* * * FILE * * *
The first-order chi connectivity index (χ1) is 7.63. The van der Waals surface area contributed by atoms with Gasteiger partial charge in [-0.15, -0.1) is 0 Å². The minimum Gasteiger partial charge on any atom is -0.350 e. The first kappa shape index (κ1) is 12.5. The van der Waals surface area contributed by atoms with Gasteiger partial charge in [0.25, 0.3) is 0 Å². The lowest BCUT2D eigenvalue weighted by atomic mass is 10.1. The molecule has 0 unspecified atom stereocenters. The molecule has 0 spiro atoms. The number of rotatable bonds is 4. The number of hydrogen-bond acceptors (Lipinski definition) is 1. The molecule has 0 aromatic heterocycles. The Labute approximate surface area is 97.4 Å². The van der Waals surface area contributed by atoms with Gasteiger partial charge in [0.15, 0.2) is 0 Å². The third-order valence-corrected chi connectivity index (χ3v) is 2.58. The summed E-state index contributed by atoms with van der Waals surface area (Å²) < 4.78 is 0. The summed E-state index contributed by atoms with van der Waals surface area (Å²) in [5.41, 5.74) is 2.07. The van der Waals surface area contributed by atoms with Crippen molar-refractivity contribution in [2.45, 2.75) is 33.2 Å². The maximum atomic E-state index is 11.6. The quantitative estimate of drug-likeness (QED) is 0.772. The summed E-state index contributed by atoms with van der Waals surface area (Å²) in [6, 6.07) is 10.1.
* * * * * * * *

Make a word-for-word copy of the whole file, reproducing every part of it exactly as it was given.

The first-order chi connectivity index (χ1) is 7.63. The van der Waals surface area contributed by atoms with Gasteiger partial charge in [-0.15, -0.1) is 0 Å². The minimum Gasteiger partial charge on any atom is -0.350 e. The first kappa shape index (κ1) is 12.5. The van der Waals surface area contributed by atoms with Gasteiger partial charge in [0.25, 0.3) is 0 Å². The lowest BCUT2D eigenvalue weighted by atomic mass is 10.1. The molecule has 0 unspecified atom stereocenters. The molecule has 0 spiro atoms. The number of rotatable bonds is 4. The number of hydrogen-bond acceptors (Lipinski definition) is 1. The molecule has 0 aromatic heterocycles. The Labute approximate surface area is 97.4 Å². The van der Waals surface area contributed by atoms with Gasteiger partial charge in [0.15, 0.2) is 0 Å². The third-order valence-corrected chi connectivity index (χ3v) is 2.58. The summed E-state index contributed by atoms with van der Waals surface area (Å²) < 4.78 is 0. The summed E-state index contributed by atoms with van der Waals surface area (Å²) in [5.41, 5.74) is 2.07. The van der Waals surface area contributed by atoms with Crippen molar-refractivity contribution in [2.45, 2.75) is 33.2 Å². The maximum atomic E-state index is 11.6. The quantitative estimate of drug-likeness (QED) is 0.772. The summed E-state index contributed by atoms with van der Waals surface area (Å²) in [6, 6.07) is 10.1.